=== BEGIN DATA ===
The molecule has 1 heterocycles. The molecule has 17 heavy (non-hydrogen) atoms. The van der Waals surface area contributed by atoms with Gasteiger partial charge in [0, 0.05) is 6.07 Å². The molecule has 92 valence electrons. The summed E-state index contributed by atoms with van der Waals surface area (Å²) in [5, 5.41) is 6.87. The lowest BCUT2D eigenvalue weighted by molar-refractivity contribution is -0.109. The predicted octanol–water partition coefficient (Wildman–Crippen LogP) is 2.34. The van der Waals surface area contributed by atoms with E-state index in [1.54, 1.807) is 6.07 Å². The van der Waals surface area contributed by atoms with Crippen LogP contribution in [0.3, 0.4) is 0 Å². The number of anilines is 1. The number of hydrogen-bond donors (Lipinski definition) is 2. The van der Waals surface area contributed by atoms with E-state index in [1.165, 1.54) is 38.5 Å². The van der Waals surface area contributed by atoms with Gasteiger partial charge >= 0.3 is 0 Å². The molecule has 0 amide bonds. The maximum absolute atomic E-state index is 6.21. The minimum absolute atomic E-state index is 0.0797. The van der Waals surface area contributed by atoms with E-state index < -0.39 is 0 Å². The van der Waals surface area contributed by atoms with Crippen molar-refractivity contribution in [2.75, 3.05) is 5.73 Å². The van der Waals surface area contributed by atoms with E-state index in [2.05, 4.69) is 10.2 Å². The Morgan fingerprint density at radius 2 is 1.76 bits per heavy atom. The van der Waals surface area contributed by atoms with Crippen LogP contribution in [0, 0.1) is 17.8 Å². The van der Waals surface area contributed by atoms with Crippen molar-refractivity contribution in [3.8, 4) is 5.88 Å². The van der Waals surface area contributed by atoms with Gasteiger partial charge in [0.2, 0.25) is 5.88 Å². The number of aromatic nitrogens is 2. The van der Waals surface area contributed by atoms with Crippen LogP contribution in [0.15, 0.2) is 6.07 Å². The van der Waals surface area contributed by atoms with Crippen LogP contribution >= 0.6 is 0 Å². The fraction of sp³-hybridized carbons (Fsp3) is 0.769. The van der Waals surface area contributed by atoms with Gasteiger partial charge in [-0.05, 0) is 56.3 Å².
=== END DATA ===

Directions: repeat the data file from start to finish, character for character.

The molecule has 1 heterocycles. The molecule has 17 heavy (non-hydrogen) atoms. The van der Waals surface area contributed by atoms with Gasteiger partial charge in [0, 0.05) is 6.07 Å². The molecule has 92 valence electrons. The summed E-state index contributed by atoms with van der Waals surface area (Å²) in [5, 5.41) is 6.87. The lowest BCUT2D eigenvalue weighted by molar-refractivity contribution is -0.109. The predicted octanol–water partition coefficient (Wildman–Crippen LogP) is 2.34. The van der Waals surface area contributed by atoms with E-state index in [1.54, 1.807) is 6.07 Å². The van der Waals surface area contributed by atoms with Crippen LogP contribution in [0.3, 0.4) is 0 Å². The number of anilines is 1. The number of hydrogen-bond donors (Lipinski definition) is 2. The van der Waals surface area contributed by atoms with E-state index in [1.165, 1.54) is 38.5 Å². The van der Waals surface area contributed by atoms with Gasteiger partial charge >= 0.3 is 0 Å². The molecule has 0 amide bonds. The maximum absolute atomic E-state index is 6.21. The minimum absolute atomic E-state index is 0.0797. The van der Waals surface area contributed by atoms with E-state index < -0.39 is 0 Å². The van der Waals surface area contributed by atoms with Crippen molar-refractivity contribution in [2.75, 3.05) is 5.73 Å². The van der Waals surface area contributed by atoms with E-state index in [2.05, 4.69) is 10.2 Å². The Morgan fingerprint density at radius 2 is 1.76 bits per heavy atom. The van der Waals surface area contributed by atoms with Crippen LogP contribution in [0, 0.1) is 17.8 Å². The van der Waals surface area contributed by atoms with Crippen molar-refractivity contribution in [3.8, 4) is 5.88 Å². The van der Waals surface area contributed by atoms with Gasteiger partial charge in [0.2, 0.25) is 5.88 Å². The number of aromatic nitrogens is 2. The van der Waals surface area contributed by atoms with Crippen LogP contribution in [0.15, 0.2) is 6.07 Å². The van der Waals surface area contributed by atoms with Crippen LogP contribution >= 0.6 is 0 Å². The fraction of sp³-hybridized carbons (Fsp3) is 0.769. The van der Waals surface area contributed by atoms with Gasteiger partial charge in [-0.05, 0) is 56.3 Å².